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Gold – An Inconvenient Truth

“Bad money drives out good” – Gresham’s Law was named after Sir Thomas Gresham, a sixteenth-century financial agent of the English Crown in the city of Antwerp, to explain to Queen Elizabeth I what was happening to the English shilling. Her father, Henry VIII, had replaced 40 percent of the silver in the coin with base metals, to increase the government’s income without raising taxes. Astute English merchants and even ordinary subjects would save the good shillings from pure silver and circulate the bad ones; hence, the bad money would be used whenever possible, and the good coinage would be saved and disappear from circulation.


That sounds pretty simple, but have people in western societies forgotten what it means and its relevance today? Gresham knew how money worked and so did the populace because it was simple, unlike now. Because of the complex nature of modern finance, the mindset of the current population places too much trust in the financial elites even after all that has passed since 2007/8. The complacency that exists seems to suggest that people are prepared to accept the current monetary status quo even though they know that the seemingly mild inflation eats away at their savings and incomes. However, under the present formula being imposed, they may eventually be wiped out by an ever increasing inflation rate stealthily hidden by government manipulation of the headline statistics.

Loaded with Debt

From an early age we learn that money comes in coin and paper form and also in plastic in the shape of credit and debit cards. The disconnect  that occurs seems to be that people in general do not recognise that the role of cash has changed from being an asset broadly backed by gold prior to 1971 to being a liability backing debt after this date. They do not recognise that debt underpins the modern monetary system, and that when the system becomes overloaded with debt as occurred in 2008, it fails. The response to the failure has been a zero interest rate policy to reduce the repayment load, and bailouts of insolvent institutions (which adds more debt to the system) with the burden of all of this falling upon the innocent taxpayer. Problem one is that the debt must still be repaid, but problem two is that the debt is then so large that we have basically no way of paying it off. Put simply, the UK’s combined debt load, public, corporate and private is in the region of 500% of GDP and that does not include all of the unfunded liabilities – for example, public sector pensions, the NHS and a huge benefits system. Confidence in the system is now low and as the public cut back and de-lever the economy contracts, asset prices fall which then puts the insolvent banks back in trouble. Quantitative easing saves the day, hurrah! Money printing, buying bad assets from banks to re-capitalise them so that they can continue to lend to people who don’t want more debt, and money they can use to enhance markets in stocks and bonds to prop up their balance sheets. Problem solved then? Of course not, we have just delayed the day of reckoning. The bad assets still exist but are just on a different balance sheet and to some extent are conveniently forgotten until such time that they rear their ugly heads again. I suppose that if the powers that be delay long enough and create enough inflation then the debt will just go away along with everybody’s savings.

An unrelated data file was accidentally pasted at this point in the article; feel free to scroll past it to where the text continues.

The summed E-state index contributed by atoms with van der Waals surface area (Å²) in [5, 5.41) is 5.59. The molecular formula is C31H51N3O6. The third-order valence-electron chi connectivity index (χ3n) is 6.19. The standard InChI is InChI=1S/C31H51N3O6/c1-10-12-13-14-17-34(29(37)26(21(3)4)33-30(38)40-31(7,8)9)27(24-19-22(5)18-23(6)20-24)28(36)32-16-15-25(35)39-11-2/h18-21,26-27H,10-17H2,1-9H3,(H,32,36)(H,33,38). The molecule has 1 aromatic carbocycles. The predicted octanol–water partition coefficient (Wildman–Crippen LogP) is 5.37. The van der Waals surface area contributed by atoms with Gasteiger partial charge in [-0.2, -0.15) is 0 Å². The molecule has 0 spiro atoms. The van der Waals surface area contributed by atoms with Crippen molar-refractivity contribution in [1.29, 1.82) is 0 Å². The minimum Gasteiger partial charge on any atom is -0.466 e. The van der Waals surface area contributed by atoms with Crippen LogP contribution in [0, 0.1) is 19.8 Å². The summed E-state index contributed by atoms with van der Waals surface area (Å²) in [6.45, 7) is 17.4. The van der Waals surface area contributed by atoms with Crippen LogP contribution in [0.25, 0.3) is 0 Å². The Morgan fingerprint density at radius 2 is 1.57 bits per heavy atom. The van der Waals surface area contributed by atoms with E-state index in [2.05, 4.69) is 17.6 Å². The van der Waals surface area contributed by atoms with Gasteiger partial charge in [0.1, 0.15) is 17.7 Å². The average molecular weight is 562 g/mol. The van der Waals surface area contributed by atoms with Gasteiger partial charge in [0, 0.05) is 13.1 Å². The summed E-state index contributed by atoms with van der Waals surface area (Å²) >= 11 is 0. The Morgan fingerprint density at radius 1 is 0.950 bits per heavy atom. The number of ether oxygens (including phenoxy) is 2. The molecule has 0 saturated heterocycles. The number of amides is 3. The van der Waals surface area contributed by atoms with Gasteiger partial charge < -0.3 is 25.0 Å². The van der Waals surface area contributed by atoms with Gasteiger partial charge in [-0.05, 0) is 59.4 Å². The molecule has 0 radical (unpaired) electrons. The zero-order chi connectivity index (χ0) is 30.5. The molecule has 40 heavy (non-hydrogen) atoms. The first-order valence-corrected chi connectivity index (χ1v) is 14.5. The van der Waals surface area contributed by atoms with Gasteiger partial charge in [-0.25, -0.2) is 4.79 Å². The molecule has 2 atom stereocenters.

Gold Buying

So, back to Gresham. All of this newly printed money is “bad money.” So what should be done? People in the East, (China/ Russia/India) seem to have their answer. They buy gold. Gold is a misunderstood resource in the West but clearly has not been forgotten about by our Eastern counterparts. Gold is traditionally viewed as the best store of value for the long term and has been for at least the last 5000 years due to its many monetary qualities; currently its best quality is that you just can’t magic it out of thin air. The amount it grows by is a fairly consistent rate of 1.5% per annum so it is a constant against which other things can be valued. It’s pretty difficult to value anything accurately in a fiat currency world when governments and central banks are expanding the money supply (M1) continually through QE and devaluing currencies at will.